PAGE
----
Tuesday, August 26, 2014

What happens when patients are informed about the evidence, especially when the evidence is not totally conclusive?

Golly, perhaps it seems silly to ask, but let's give credit to Matthew Maurice and Robert Abouassaly for doing so in a rigorous way.  A current article in Urology 84 (2), 2014, is entitled "Patient Opinions on Prostate Screening are Swayed by the United States Preventative Task Force Recommendations."

The answer, simply, is that patients think about the evidence and draw their own conclusions.  Perhaps just like doctors do.  My take:  Working in partnership and sharing information, they'll both make better decisions.

The abstract:


To survey patient opinions on prostate cancer (PCa) screening in light of the United States Preventive Services Task Force recommendation against its use.


We conducted a survey of all-comers to urology and primary care clinics. Participants provided demographic information and responded to a 5-item questionnaire regarding their opinions on screening before and after reading opposing position statements.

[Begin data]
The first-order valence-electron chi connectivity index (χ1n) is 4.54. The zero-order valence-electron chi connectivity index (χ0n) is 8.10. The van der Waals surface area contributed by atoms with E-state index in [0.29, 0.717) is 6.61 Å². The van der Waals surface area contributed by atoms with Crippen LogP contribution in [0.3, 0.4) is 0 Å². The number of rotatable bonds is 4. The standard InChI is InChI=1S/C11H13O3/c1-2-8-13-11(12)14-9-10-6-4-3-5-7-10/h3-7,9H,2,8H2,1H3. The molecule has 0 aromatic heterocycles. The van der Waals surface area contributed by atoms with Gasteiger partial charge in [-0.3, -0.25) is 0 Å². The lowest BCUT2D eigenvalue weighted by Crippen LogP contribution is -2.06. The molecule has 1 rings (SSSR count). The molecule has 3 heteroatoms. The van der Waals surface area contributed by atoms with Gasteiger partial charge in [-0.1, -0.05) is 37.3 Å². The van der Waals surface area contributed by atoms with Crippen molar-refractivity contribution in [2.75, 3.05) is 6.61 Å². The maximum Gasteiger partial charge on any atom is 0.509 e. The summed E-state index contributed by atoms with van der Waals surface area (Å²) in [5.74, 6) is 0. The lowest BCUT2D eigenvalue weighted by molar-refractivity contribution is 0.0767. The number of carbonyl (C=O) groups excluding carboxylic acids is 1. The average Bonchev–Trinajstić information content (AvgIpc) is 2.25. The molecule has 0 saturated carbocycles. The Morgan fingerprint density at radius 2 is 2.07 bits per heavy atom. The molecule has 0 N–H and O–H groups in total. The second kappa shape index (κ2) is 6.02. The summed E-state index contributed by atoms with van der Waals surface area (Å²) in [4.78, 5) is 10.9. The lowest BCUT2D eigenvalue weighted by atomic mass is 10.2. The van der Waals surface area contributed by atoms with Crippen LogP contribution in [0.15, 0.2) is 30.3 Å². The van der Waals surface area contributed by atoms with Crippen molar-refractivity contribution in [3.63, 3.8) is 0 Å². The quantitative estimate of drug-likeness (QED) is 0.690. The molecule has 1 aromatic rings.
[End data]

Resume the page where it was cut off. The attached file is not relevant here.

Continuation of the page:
The overall response rate was 48%. After excluding incomplete questionnaires, 54 surveys were available for analysis. Patients were predominantly white, middle-aged and older, college-educated men with middle-to-upper-middle-class incomes who were seen at urology clinics. Patients rated their “pre” level of understanding of screening recommendations as good or very good (52%), okay (30%), and poor (19%). After reading the information sheets, good or very good understanding of screening recommendations improved (65%; P = .05), and agreement with the importance of screening remained high (80%). However, nearly 20% of patients expressed a more neutral or less favorable attitude toward the risk-benefit ratio of screening (P = .09). Agreement that men should undergo screening, that screening helps detect cancer, and that screening saves lives remained high, regardless of the exposure.


Overall, patients favor PCa screening, but heightened awareness of the current controversy raises concerns about its potential harms. PCa screening is a complex issue, and insight into changing public opinion will be crucial to our future discussions with patients who are wrestling with the decision whether to undergo screening.


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